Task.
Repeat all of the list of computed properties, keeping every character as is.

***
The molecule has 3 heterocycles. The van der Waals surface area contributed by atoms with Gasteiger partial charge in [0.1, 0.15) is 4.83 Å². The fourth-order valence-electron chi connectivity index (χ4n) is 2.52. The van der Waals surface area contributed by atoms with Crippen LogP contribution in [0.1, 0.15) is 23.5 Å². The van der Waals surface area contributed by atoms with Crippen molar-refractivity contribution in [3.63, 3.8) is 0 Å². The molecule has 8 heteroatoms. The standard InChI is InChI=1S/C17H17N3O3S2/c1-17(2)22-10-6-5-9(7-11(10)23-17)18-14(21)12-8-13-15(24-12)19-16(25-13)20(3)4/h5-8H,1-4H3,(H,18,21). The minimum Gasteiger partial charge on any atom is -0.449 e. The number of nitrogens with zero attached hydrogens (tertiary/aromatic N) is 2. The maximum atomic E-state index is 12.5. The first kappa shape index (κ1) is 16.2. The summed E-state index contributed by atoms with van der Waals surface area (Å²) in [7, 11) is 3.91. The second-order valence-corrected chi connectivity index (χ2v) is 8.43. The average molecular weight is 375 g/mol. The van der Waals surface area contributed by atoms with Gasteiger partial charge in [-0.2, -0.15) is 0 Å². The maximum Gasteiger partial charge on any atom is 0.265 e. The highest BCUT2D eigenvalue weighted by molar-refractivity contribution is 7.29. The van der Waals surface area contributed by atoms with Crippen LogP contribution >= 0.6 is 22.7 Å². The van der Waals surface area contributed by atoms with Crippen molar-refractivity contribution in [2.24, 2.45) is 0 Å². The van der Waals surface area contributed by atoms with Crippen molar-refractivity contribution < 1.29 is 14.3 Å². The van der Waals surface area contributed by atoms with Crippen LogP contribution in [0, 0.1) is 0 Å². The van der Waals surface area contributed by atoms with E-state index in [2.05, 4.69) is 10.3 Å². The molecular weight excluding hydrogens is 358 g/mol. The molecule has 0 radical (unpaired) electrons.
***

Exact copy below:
The molecule has 3 heterocycles. The van der Waals surface area contributed by atoms with Gasteiger partial charge in [0.1, 0.15) is 4.83 Å². The fourth-order valence-electron chi connectivity index (χ4n) is 2.52. The van der Waals surface area contributed by atoms with Crippen LogP contribution in [0.1, 0.15) is 23.5 Å². The van der Waals surface area contributed by atoms with Crippen molar-refractivity contribution in [3.63, 3.8) is 0 Å². The molecule has 8 heteroatoms. The standard InChI is InChI=1S/C17H17N3O3S2/c1-17(2)22-10-6-5-9(7-11(10)23-17)18-14(21)12-8-13-15(24-12)19-16(25-13)20(3)4/h5-8H,1-4H3,(H,18,21). The minimum Gasteiger partial charge on any atom is -0.449 e. The number of nitrogens with zero attached hydrogens (tertiary/aromatic N) is 2. The maximum atomic E-state index is 12.5. The first kappa shape index (κ1) is 16.2. The summed E-state index contributed by atoms with van der Waals surface area (Å²) in [7, 11) is 3.91. The second-order valence-corrected chi connectivity index (χ2v) is 8.43. The average molecular weight is 375 g/mol. The van der Waals surface area contributed by atoms with Gasteiger partial charge in [-0.2, -0.15) is 0 Å². The maximum Gasteiger partial charge on any atom is 0.265 e. The highest BCUT2D eigenvalue weighted by molar-refractivity contribution is 7.29. The van der Waals surface area contributed by atoms with Crippen LogP contribution >= 0.6 is 22.7 Å². The van der Waals surface area contributed by atoms with Crippen molar-refractivity contribution in [2.24, 2.45) is 0 Å². The van der Waals surface area contributed by atoms with Crippen molar-refractivity contribution < 1.29 is 14.3 Å². The van der Waals surface area contributed by atoms with Crippen LogP contribution in [0, 0.1) is 0 Å². The van der Waals surface area contributed by atoms with E-state index in [2.05, 4.69) is 10.3 Å². The molecular weight excluding hydrogens is 358 g/mol. The molecule has 0 radical (unpaired) electrons.